Pennsylvanian

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Carboniferous period
359-299
Mississippian
359-318
Pennsylvanian
318-299
Early
359-345
Middle
345-328
Late
328-318
Early
318-312
Middle
312-307
Late
307-299
Tournaisian
359-345
Viséan
345-328
Serpukhovian
328-318
Bashkirian
318-312
Moscovian
312-307
Kasimovian
307-303
Gzhelian
303-299


The Pennsylvanian Epoch of the Carboniferous Period
318 to 299 million years ago
The Pennsylvanian was the time of the great 'Coal Swamp Forests' which dominated the equatorial regions of the planet.

Lasting some 19 million or so years, the Late Carboniferous or Pennsylvanian epoch was the high point of stem tetrapod evolution, especially during the Bashkirian and Moscovian ages. During this time the first reptiles and synapsids evolved and quickly diversified. By the end of the period these new forms, especially the synapsids, had supplanted the stem tetrapods as the dominant life form on land.

Contents

Geography

Late Carboniferous 300 mya.jpg

During the late Carboniferous period Laurussia and Siberia collide to form Laurasia; meanwhile Gondwana comes up from the south. The resulting Appalachian, Ouachita, Marathon, Ural, Variscan, and Hercynian orogenies formed some of the largest mountains of all time. As a result of the collision of Gondwana and Laurasia the supercontinent of Pangea comes into being.

Life

On land, great forest swamps covered extensive equatorial areas. These forests consisted of diverse plants including tree ferns, which grew 15 meters in height, Calamites, a giant version of the modern "horsetail" plant, lycopods (e.g. Lepidodendron, which attained a height of 30 metres), the extinct group of plants called "seed ferns", and primitive conifer-like plants (Cordaites) that reached 40 meters in height

The extensive burial of biologically-produced carbon led to a buildup of surplus oxygen in the atmosphere; estimates place the peak oxygen content as high as 35%, compared to 21% today. This oxygen level resulted in insect and amphibian gigantism--creatures whose size is constrained by respiratory systems that are limited in their ability to diffuse oxygen. In this moist oxygen rich atmosphere flying insects were abundant, and some attained huge size, such as Meganeura, with a wing span of 70 centimetres.

Tetrapods were abundant, especially the "labyrinthodonts," so called because of the complex (labyrinthine) pattern of folded enamel in their teeth. They filled every available ecological niche, from fully aquatic eel-like forms, to large semiaquatic crocodile-like animals and small forms like modern day newts and salamanders, to terrestrial types similar to reptiles. Some types (the Aïstopoda) lost their legs altogether, superficially resembling snakes.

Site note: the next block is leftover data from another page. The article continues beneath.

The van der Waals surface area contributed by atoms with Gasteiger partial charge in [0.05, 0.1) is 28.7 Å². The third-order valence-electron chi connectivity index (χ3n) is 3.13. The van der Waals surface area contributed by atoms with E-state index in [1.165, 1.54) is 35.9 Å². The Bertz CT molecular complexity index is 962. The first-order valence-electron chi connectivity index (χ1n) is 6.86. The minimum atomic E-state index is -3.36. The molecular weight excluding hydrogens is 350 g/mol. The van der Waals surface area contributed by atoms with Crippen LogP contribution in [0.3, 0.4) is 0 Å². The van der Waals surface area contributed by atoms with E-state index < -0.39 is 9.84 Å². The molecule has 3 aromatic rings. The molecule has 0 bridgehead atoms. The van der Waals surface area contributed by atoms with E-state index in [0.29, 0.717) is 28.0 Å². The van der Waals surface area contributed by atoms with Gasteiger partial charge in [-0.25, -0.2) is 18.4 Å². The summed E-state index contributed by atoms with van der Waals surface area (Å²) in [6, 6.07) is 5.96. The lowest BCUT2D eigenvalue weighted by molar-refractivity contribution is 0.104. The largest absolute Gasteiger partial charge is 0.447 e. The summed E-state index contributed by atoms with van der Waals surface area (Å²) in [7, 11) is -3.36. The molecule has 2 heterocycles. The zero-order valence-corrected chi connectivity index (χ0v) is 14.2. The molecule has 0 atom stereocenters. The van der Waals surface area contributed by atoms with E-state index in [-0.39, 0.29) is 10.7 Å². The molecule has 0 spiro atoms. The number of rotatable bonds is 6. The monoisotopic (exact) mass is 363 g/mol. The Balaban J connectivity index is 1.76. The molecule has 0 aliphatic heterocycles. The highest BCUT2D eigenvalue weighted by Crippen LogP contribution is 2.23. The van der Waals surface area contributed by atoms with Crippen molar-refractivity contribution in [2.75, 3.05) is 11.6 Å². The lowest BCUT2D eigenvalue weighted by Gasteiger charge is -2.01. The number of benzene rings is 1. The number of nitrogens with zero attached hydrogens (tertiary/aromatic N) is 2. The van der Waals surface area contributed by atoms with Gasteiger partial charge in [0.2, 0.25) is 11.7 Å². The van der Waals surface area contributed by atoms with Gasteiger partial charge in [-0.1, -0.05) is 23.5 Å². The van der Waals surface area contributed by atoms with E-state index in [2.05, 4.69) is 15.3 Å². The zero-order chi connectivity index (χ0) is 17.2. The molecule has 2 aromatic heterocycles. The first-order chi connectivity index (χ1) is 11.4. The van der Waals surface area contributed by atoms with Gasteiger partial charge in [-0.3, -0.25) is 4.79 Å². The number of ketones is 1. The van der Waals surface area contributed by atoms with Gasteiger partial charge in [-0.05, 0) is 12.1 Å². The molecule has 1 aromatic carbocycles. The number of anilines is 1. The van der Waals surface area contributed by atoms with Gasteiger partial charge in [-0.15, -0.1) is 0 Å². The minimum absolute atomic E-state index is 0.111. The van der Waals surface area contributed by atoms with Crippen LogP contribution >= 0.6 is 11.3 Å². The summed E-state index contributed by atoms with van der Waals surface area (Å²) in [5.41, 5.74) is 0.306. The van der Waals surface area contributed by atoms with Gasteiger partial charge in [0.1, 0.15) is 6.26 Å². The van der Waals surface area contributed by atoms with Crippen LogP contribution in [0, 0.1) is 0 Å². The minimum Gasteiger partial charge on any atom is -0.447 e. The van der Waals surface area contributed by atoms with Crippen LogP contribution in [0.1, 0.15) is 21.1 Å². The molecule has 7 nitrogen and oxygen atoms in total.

The earliest reptiles also evolved at this time, such as Hylonomus but remained relatively insignificant until the end of the period. Reptiles have a big advantage over stem tetrapods in that they do not have to return to water to breed; they can lay their eggs on dry land. So it is likely that with the appearance of reptiles the tetrapods were able to colonize the uplands for the first time, where they fed on an abundance of insects.

Coal Measures

The name "Carboniferous" derives from the fact that most of the important coal producing strata are of this age. However, it is specifically in the Late Carboniferous or Pennsylvanian sub-period that this is so. During this time most of the world's coal deposits were laid down, the coal being formed from compressed layers of rotting vegetation.

The large coal deposits of the Carboniferous primarily owe their existence to two factors. The first of these is the appearance of bark-bearing trees (and in particular the evolution of the bark fiber lignin). The second is the lower sea levels that occurred during the Carboniferous as compared to the Devonian period. This allowed for the development of extensive lowland swamps and forests in North America and Europe. Large quantities of wood were buried during this period because animals and decomposing bacteria had not yet evolved that could effectively digest the new lignin. Those early plants made extensive use of lignin. They had bark to wood ratios of 8 to 1, and even as high as 20 to 1. This compares to modern values less than 1 to 4. This bark, which must have been used as support as well as protection, probably had 38% to 58% lignin. Lignin is insoluble, too large to pass through cell walls, too heterogeneous for specific enzymes, and toxic, so that few organisms other than Basidiomycetes fungi can degrade it. It can not be oxidized in an atmosphere of less than 5% oxygen. It can linger in soil for thousands of years and inhibits decay of other substances. Probably the reason for its high percentages is protection from insect herbivory in a world containing very effective insect herbivores, but nothing remotely as effective as modern insectivores and probably many fewer poisons than currently. In any case coal measures could easily have made thick deposits on well drained soils as well as swamps.



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Credits

page uploaded on Kheper Site on 27 May 1998, page uploaded on Palaeos Site 10 April 2002
last modified ATW030630
checked ATW050927
text content by M. Alan Kazlev 1998-2002
wikified HAJ090620
Creative Commons License

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